# Using the ODBC jEDI

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# Using the ODBC jEDI with an existing table

Creating an ODBC type file from an existing table can be as simple as:


This creates a stub that maps to the tablename parameter, and generates a dictionary for each table column so they're ready for querying with jQL.

# Note #1

A comma separated map/definition is generated in lieu of an existing csv. If you only want to map to a subset of the table, you can specify a column list and an optional primary key (if none of the columns are primary keys).

# Example #1

You might have a table of ORDERS containing an auto sequenced key, an ORDER_NBR column, and some other columns you wish to combine into the ODBC jEDI view of the table:


The example above will create a stub pointing to the ORDERS table, but will treat the ORDER_NBRcolumn as the key to the jBASE dynamic record. The PRODUCT, PRICE, and DATE_ORDERED columns will be mapped to attributes 1, 2, 3 and 4 (datetime fields are by default split into two fields, therefore the date portion maps to attribute 3 and the time portion to attribute 4).

# Steps to create an ODBC jEDI stub using a CSV

To generate a valid csv mapping file, and map it into your desired *RDBMS,*do the following in jBASE:

  1. CREATE-FILE DICT filename 1

  2. Create a dictionary for each table column you wish to map. The ID for each dictionary should be a valid column name. The attribute can be whatever you want, however the primary key column must be 0. The dictionary type should be A if using the classic PICK style, or D for the Prime/Universe style. The heading, justification, and width attributes are not used by the jEDI interface, only for running jBASE queries.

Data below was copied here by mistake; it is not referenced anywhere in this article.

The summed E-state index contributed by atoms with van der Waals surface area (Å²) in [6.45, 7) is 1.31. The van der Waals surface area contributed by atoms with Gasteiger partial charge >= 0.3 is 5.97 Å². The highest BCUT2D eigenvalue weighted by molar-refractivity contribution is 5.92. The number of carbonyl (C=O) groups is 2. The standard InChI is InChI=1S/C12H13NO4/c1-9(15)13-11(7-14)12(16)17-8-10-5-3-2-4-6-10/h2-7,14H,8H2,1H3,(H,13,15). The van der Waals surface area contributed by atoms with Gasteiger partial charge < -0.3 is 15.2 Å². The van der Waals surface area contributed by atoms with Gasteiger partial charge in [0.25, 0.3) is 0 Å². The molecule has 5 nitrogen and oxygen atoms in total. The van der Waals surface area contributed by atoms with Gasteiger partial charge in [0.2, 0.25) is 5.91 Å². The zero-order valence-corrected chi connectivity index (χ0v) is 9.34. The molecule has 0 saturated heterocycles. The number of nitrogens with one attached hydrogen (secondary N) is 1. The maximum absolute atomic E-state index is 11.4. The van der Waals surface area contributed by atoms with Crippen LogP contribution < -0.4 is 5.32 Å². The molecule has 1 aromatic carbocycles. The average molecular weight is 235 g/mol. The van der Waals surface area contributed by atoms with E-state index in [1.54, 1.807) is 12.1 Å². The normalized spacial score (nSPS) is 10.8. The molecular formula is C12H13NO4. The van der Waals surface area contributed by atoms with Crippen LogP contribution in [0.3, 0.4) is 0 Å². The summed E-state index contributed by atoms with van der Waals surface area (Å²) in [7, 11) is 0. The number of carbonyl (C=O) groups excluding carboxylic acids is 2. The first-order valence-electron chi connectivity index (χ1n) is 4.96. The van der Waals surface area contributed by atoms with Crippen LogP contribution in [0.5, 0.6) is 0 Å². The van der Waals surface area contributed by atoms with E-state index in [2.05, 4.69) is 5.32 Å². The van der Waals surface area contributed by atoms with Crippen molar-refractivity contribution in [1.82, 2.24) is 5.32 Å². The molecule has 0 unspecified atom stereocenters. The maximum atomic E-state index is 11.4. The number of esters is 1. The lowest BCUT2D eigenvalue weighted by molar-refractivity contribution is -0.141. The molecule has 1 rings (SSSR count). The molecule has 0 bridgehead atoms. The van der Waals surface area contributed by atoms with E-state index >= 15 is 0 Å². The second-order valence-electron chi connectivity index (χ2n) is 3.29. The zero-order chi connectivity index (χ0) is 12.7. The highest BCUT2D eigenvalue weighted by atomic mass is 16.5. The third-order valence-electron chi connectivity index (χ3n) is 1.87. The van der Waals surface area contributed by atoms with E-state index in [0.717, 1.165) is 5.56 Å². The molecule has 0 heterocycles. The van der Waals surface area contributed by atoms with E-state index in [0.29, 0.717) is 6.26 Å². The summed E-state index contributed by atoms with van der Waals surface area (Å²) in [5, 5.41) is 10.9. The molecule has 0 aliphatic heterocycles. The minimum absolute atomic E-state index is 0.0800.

# Note #2

You can create other dictionaries for reporting purposes but you should use S (for classic PICK style) or V / I for Prime/Universe style.

  1. jCreateCSV {-O} -Dtype filename tablename.csv

The above command reads in all relevant dictionaries for filename, and generates a csv in the CSVdir parameter value defined in the jEDIdrivers.inifile.

# Note #3

It's recommended the csv files are named according to their intended table name (which could be the same as the filename). However, this is not an absolute requirement. Additionally, you can modify the resulting csv if desired using any jBASE or operating system text editor.

4. CREATE-FILE DATA filename TYPE=ODBC {additional qualifiers}

# Note #4

The above example assumes the csv is filename.csv The EXISTING argument is optional (the default value is set to YES, meaning the table exists; NO means the table does not exist, and will be created).

# ODBC CREATE-FILE Arguments and Information

Additional arguments you can use in the CREATE-FILE include:

CSV=csvname The csv option is required if the csv is not filename.csv
Table=tablename The tablename if not the same as filename
UniqueKey=YES|NO Defaults to YES. NO is used if the key column (i.e. attribute 0) is not a unique value per record/row